Tuesday, 20 September 2011

Puppy Protocols

You get a puppy and now you have to get it vaccinated, micro-chipped, sterilised, registered, wormed!! and the list goes on.. This outlines all the things to consider when you get a puppy, or even a new dog. Before we get started, keep in mind that different veterinary clinics and animal shelters have their own set protocols, this could be for different products used, and different skill or opinions. At the end of the day. Find one YOU trust, of course it matters what puppy thinks too, though sometimes he/she may not be happy, just because of the smells of other animals present.

Let's start with a puppy. You just got your puppy all of 8 weeks old. Yes this is the age that most people obtain puppies, earlier means they miss out on important lessons from mum. Later means more lessons with mum, though less critical socialisation and training time for you. So the standard is 8 weeks.

Puppy receiving a vaccination

8 week old Puppies: Time for puppies' very first vaccination! Start on a Puppy-safe Flea treatment. Administer intestinal worming prevention and also ask your vet about Heartworm preventatives. Puppy Preschool is also a great first step for puppy because it is a safe, clean environment where your puppy can socialise with other puppies and humans too, it also allows you to learn a lot about puppy and basic training too.

10 week old Puppies: Time to give worming tablets again.

12 week old Puppies:
2nd Vaccination is due. Puppy needs to be registered now that he/she is 3 months old. Also yet again flea treatment and a worming tablet. Begin assessing the option of sterilisation and discuss with your veterinarian.

14 week old Puppies: Give puppy lots of love and attention this fortnight :)

16 week old Puppies: 3rd Vaccination! This is the last until a years time.

17 week old Puppies: Puppy can explore the world now! Just remember to keep puppy on a lead unless otherwise prescribed (home, dog park or other places specified for dogs).

6 month old Puppies: If not already considered/discussed with a veterinarian, then sterilisation can be performed at 6 months of age. There is also a heartworm preventative that lasts for 12 months (saving you the monthly, or even daily tablets). This can be given from 6 months onwards. Also consider micro-chipping at time of sterilisation if not already carried out.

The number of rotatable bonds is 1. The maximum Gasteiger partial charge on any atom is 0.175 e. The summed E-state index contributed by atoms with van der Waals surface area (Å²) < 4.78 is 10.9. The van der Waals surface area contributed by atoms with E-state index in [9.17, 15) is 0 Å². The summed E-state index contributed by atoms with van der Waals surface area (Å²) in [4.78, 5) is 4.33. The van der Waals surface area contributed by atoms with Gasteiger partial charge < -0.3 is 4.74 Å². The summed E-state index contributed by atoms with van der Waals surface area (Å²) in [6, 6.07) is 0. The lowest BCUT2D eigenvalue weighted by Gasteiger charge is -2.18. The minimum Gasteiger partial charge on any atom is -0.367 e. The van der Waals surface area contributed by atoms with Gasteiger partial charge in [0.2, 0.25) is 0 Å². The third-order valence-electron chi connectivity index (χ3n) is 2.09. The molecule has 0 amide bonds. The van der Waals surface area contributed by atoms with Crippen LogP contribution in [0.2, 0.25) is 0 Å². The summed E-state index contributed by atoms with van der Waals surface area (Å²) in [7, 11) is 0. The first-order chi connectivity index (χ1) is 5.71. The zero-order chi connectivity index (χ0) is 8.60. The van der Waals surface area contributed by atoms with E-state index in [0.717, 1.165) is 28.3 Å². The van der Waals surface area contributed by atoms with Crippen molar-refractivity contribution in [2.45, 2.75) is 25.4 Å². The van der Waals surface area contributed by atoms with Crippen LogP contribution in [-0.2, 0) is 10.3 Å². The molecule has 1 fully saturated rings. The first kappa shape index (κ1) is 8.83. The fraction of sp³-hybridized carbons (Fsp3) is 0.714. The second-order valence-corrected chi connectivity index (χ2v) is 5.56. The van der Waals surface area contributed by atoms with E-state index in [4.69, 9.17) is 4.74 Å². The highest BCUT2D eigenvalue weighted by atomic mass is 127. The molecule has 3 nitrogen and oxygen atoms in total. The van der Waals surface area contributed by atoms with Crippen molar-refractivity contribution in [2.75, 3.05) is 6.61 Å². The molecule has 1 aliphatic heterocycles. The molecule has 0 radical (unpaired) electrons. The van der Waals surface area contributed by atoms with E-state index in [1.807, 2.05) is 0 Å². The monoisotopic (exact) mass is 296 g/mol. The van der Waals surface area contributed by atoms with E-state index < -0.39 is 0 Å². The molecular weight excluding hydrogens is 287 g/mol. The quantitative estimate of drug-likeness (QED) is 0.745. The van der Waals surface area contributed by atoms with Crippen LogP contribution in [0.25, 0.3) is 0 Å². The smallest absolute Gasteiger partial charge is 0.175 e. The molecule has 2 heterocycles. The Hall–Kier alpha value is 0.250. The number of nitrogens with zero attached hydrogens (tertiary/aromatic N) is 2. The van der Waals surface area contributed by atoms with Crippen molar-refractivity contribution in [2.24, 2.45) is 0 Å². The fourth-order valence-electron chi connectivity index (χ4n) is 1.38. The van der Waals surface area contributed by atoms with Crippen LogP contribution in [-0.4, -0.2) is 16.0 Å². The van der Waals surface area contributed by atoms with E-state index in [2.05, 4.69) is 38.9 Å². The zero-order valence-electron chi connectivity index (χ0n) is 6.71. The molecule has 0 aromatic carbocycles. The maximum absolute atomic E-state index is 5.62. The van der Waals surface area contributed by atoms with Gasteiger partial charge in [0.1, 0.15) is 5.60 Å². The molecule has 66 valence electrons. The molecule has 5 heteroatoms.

Dogs:  Flea treatment and worming should be done once a month. Though may vary depending on the product used, in which case ask a veterinarian.
Side-note: If you have a cat along with a dog. No you cannot use the same product on both unless it specifies that it is for cats too. This is because some products that are used in dog flea treatments are highly toxic to cats and can even send them into seizures, and can also be fatal. (The active ingredient that I am specifically talking about is Permethrin.)

This is the surgical procedure that makes your dog permanently infertile. Normally this procedure is carried out at 6 months of age. Though varies where dogs may have testes already palpable at an earlier stage, health risks, etc. It is possible for "future stud dogs" to be implanted with something called "Suprelorin" this inhibits the reproductive functions of dogs, (currently available for male dogs only). Ask a veterinarian for further information.

Micro-chipping: This is a small microchip about the size of a grain of rice that is inserted just between the shoulder blades with an application needle. This micro-chip contains a unique code that is traced back to an Australia wide database to collect owner contact details should the puppy go missing. It can only be read using a special scanner and pet/owner details can only be obtained by an authorised member of a veterinary clinic, animal shelter, etc.

Nutrition: Puppies should be fed on a well balanced diet aimed at puppies for the first 12 months of their life, then gradually switched onto an adult diet. Some foods are for smaller dogs, larger dogs, more active dogs, etc. It is important to discuss which is best for your puppy/dog with a veterinarian.

If you have any further questions feel free to ask. Always ask the veterinarian that is seeing your puppy about any of the above information because protocols may be different depending where you live, and who you visit.

Take care and enjoy a long happy life with your puppy or new dog :)


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